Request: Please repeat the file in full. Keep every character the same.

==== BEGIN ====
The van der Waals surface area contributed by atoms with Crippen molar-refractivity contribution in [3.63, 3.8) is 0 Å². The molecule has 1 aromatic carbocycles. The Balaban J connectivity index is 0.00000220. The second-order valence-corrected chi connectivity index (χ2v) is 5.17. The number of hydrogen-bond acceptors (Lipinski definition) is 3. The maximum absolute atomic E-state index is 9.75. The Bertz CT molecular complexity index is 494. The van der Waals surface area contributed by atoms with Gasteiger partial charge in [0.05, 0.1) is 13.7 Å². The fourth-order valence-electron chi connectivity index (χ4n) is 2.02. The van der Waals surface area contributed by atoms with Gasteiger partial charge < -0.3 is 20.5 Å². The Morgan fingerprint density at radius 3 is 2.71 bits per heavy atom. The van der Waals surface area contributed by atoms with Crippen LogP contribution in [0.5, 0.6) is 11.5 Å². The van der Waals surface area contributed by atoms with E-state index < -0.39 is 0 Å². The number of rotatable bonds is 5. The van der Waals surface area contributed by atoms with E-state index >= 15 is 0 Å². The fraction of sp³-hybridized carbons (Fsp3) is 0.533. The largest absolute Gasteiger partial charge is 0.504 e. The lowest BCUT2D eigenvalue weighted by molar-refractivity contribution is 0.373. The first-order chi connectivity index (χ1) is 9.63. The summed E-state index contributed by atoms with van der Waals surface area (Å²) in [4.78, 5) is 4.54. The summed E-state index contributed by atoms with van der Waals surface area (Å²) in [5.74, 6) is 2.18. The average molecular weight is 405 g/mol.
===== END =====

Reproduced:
The van der Waals surface area contributed by atoms with Crippen molar-refractivity contribution in [3.63, 3.8) is 0 Å². The molecule has 1 aromatic carbocycles. The Balaban J connectivity index is 0.00000220. The second-order valence-corrected chi connectivity index (χ2v) is 5.17. The number of hydrogen-bond acceptors (Lipinski definition) is 3. The maximum absolute atomic E-state index is 9.75. The Bertz CT molecular complexity index is 494. The van der Waals surface area contributed by atoms with Gasteiger partial charge in [0.05, 0.1) is 13.7 Å². The fourth-order valence-electron chi connectivity index (χ4n) is 2.02. The van der Waals surface area contributed by atoms with Gasteiger partial charge < -0.3 is 20.5 Å². The Morgan fingerprint density at radius 3 is 2.71 bits per heavy atom. The van der Waals surface area contributed by atoms with Crippen LogP contribution in [0.5, 0.6) is 11.5 Å². The van der Waals surface area contributed by atoms with E-state index < -0.39 is 0 Å². The number of rotatable bonds is 5. The van der Waals surface area contributed by atoms with E-state index >= 15 is 0 Å². The fraction of sp³-hybridized carbons (Fsp3) is 0.533. The largest absolute Gasteiger partial charge is 0.504 e. The lowest BCUT2D eigenvalue weighted by molar-refractivity contribution is 0.373. The first-order chi connectivity index (χ1) is 9.63. The summed E-state index contributed by atoms with van der Waals surface area (Å²) in [4.78, 5) is 4.54. The summed E-state index contributed by atoms with van der Waals surface area (Å²) in [5.74, 6) is 2.18. The average molecular weight is 405 g/mol.